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The Lady in the Lake (1943)

by Raymond Chandler

Other authors: See the other authors section.

Series: Philip Marlowe (4)

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2,712533,705 (4.01)90
A couple of missing wives--one a rich man's and one a poor man's--become the objects of Marlowe's investigation. One of them may have gotten a Mexican divorce and married a gigolo and the other may be dead. Marlowe's not sure he cares about either one, but he's not paid to care.

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» See also 90 mentions

English (45)  Spanish (4)  French (1)  Catalan (1)  Italian (1)  German (1)  All languages (53)
Showing 1-5 of 45 (next | show all)
Raymond Chandlers's fourth Philip Marlowe detective novel, "The Lady in the Lake" is one of the most popular entries for a reason. I guessed early on what was happening, but as more people entered the picture and the situation got more and more complicated, it was impossible to anticipate exactly where it was headed. The prose is clear, the characters are memorable, and there are plenty of twists. There were a couple loose ends that I wish had been built upon at the end, but I guess that only means that I wish the book had kept going. Definitely give this one a try. ( )
  greggmaxwellparker | Sep 24, 2020 |
So she pulled a gun," I said. "I think she meant to use it, but she got too close to me and I got a headlock on her. While we were wrestling around, somebody came out from behind a green curtain and slugged me. When I came out of that the murder was done. " The Lady in the Lake by Raymond Chandler
This review has been flagged by multiple users as abuse of the terms of service and is no longer displayed (show).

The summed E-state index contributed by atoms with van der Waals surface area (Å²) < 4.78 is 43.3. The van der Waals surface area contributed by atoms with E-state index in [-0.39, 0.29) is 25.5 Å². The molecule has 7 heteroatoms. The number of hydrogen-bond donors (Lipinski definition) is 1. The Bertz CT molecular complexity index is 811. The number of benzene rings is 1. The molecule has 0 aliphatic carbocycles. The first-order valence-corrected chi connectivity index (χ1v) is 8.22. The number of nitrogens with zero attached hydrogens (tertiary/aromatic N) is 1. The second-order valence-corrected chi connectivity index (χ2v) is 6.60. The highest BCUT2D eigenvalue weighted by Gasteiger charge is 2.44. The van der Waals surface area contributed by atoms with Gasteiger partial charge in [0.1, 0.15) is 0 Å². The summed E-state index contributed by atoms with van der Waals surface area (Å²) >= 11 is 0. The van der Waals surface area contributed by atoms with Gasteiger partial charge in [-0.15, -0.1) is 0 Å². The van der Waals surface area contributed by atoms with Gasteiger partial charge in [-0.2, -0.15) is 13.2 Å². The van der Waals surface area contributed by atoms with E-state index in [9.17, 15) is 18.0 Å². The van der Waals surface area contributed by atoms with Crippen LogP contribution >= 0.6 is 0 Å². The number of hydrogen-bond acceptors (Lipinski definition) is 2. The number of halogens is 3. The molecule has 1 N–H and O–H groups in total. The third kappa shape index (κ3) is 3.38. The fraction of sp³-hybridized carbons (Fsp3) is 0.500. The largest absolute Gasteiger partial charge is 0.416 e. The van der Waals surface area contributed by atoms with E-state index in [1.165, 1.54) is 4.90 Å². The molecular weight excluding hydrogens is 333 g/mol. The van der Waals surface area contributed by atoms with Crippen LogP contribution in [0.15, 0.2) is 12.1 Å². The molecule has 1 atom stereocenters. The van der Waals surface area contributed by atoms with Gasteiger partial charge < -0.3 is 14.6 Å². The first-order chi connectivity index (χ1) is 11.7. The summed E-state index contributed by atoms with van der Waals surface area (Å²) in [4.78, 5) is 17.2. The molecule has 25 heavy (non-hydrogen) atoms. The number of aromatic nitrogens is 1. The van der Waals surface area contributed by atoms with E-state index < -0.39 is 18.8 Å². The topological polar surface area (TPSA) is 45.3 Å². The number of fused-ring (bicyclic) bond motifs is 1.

taurus27 | Jun 4, 2020 |
Some Chandler books are good and I liked this one. The mystery wasn't ruined by excessive dialog and descriptions.
  bcrowl399 | Apr 16, 2020 |
had it solved by page 25 but it was a good story. ( )
  AnnaHernandez | Oct 17, 2019 |
Chandler's Philip Marlowe is the ultimate world weary detective, here conveyed via a serpentine plot. Almost poetic descriptions and deft characterizations lift this above the genre Chandler helped create. All Chandler is good, this sets about middle of the pack for his writing. The Long Goodbye being my favorite. A Los Angeles location of swank pads of the wealthy and seedy hotels where the rick rendevous with their dark appetites and the long dark streets and usually lead through empty streets and into the hills above LA...away from the lights and the police and often morality. A missing wife leads to another missing wife that may be linked or simply not what they seem. Who we are is often not limited to the name we carry. ( )
  KurtWombat | Sep 15, 2019 |
Showing 1-5 of 45 (next | show all)
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Author nameRoleType of authorWork?Status
Raymond Chandlerprimary authorall editionscalculated
Tormey, JamesCover designersecondary authorsome editionsconfirmed

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The Treloar Building was, and is, on Olive Street, near Sixth, on the west side. The sidewalk in front of it had been built of black and white rubber blocks. They were taking them up now to give to the government, and a hatless pale man with a face like a building superintendent was watching the work and looking as if it was breaking his heart.
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This is the 1943 novel that was based on a 1939 short story with the same title. Please do not combine the novel and the short story.
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A couple of missing wives--one a rich man's and one a poor man's--become the objects of Marlowe's investigation. One of them may have gotten a Mexican divorce and married a gigolo and the other may be dead. Marlowe's not sure he cares about either one, but he's not paid to care.

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Penguin Australia

3 editions of this book were published by Penguin Australia.

Editions: 0140108947, 0141399333, 0241956323

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